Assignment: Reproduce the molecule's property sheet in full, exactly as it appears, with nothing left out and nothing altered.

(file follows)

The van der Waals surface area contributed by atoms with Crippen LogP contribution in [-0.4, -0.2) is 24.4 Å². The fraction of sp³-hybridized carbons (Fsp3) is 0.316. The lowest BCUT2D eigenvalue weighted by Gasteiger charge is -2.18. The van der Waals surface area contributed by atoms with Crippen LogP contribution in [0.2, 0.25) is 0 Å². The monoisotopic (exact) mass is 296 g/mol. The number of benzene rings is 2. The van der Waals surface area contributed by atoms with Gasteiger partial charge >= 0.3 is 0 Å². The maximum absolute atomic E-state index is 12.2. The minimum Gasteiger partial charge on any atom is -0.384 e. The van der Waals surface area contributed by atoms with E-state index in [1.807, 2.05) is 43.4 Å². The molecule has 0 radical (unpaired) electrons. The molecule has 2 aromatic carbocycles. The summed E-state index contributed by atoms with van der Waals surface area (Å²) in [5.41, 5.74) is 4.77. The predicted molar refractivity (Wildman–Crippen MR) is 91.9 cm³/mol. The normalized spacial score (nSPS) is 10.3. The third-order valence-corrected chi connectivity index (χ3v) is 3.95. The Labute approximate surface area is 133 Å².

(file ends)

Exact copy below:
The van der Waals surface area contributed by atoms with Crippen LogP contribution in [-0.4, -0.2) is 24.4 Å². The fraction of sp³-hybridized carbons (Fsp3) is 0.316. The lowest BCUT2D eigenvalue weighted by Gasteiger charge is -2.18. The van der Waals surface area contributed by atoms with Crippen LogP contribution in [0.2, 0.25) is 0 Å². The monoisotopic (exact) mass is 296 g/mol. The number of benzene rings is 2. The van der Waals surface area contributed by atoms with Gasteiger partial charge >= 0.3 is 0 Å². The maximum absolute atomic E-state index is 12.2. The minimum Gasteiger partial charge on any atom is -0.384 e. The van der Waals surface area contributed by atoms with E-state index in [1.807, 2.05) is 43.4 Å². The molecule has 0 radical (unpaired) electrons. The molecule has 2 aromatic carbocycles. The summed E-state index contributed by atoms with van der Waals surface area (Å²) in [5.41, 5.74) is 4.77. The predicted molar refractivity (Wildman–Crippen MR) is 91.9 cm³/mol. The normalized spacial score (nSPS) is 10.3. The third-order valence-corrected chi connectivity index (χ3v) is 3.95. The Labute approximate surface area is 133 Å².